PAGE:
6. I just realized that I read one of his books, “A Walk in the Woods”, which I just loved. I’m interested in “A Short History of Nearly Everything”. I am an amateur astronomer and I love science, math and nature. I will put it on my long, long list of books to read.

  7. I’d move that book higher up the list, Joan, especially if you liked A Walk in the Woods. Borrow it from your library like I did. Maybe you’ll even finish it. Which I didn’t. But I can borrow it again, since I work there, or I could even buy it! I really should since I thought it was so great.

    You’re an amateur astronomer? I missed the recent meteor showers they were talking about, did you see any?

  8. OH MY GOODNESS! 2 years ago, the last great love of my life gave me a book to borrow, which he said I would really enjoy (this guy was a brit btw…sigh…), and it was a Bill Bryson book! Gosh, what was it called?!?!?!? The one where he treks into the wilderness of America…I’ll have to google it but the name is on the tip of my tongue…I loved that book! 🙂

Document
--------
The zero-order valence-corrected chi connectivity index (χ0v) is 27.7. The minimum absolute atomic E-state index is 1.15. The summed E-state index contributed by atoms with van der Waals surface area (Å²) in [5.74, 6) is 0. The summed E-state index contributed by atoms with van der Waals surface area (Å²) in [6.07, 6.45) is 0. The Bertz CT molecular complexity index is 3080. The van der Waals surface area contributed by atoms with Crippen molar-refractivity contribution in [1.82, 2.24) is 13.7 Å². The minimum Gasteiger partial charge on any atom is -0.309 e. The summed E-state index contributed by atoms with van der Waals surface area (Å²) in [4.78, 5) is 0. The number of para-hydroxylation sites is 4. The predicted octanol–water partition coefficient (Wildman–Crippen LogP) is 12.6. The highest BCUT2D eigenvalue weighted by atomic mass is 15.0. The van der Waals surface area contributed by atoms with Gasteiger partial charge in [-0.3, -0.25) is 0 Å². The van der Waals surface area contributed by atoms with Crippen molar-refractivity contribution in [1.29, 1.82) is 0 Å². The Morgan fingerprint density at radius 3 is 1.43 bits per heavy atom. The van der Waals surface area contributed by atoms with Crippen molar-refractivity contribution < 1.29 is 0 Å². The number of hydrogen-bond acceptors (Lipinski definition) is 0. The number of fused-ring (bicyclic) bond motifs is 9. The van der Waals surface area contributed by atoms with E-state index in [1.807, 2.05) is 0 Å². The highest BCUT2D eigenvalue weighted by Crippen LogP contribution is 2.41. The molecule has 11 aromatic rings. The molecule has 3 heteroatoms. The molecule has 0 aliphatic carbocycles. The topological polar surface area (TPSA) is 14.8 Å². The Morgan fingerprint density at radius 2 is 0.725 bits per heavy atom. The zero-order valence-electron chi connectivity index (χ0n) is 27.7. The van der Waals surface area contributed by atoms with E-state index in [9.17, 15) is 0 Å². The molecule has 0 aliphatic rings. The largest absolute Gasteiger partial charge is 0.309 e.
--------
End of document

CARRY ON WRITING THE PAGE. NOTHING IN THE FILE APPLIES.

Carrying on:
9. Romi- DUH! That’s A Walk in the Woods aren’t you listening?? That was a hilarious book. If you like science at all, and I bet you do, borrow Brief History … even if you don’t finish it you will get smarter just by starting it – I sure did.

  10. @David
    I missed the Quadrantids which is on Jan 4th and the Geminids on Dec. 12th. I never miss the Perseids, that can be a good one in August. Also the Leonids in November is good some years and bad some years. I’ve seen the rings of Saturn and I only have a 4 inch reflector telescope. My sister and I once got to look through a Dobsonian telescope which was huge. I had to stand on the owner’s picnic table to see through the eyepiece. He showed us stuff I only dreamed of seeing. Nebulas with incredible color. It was one of the best nights of my life.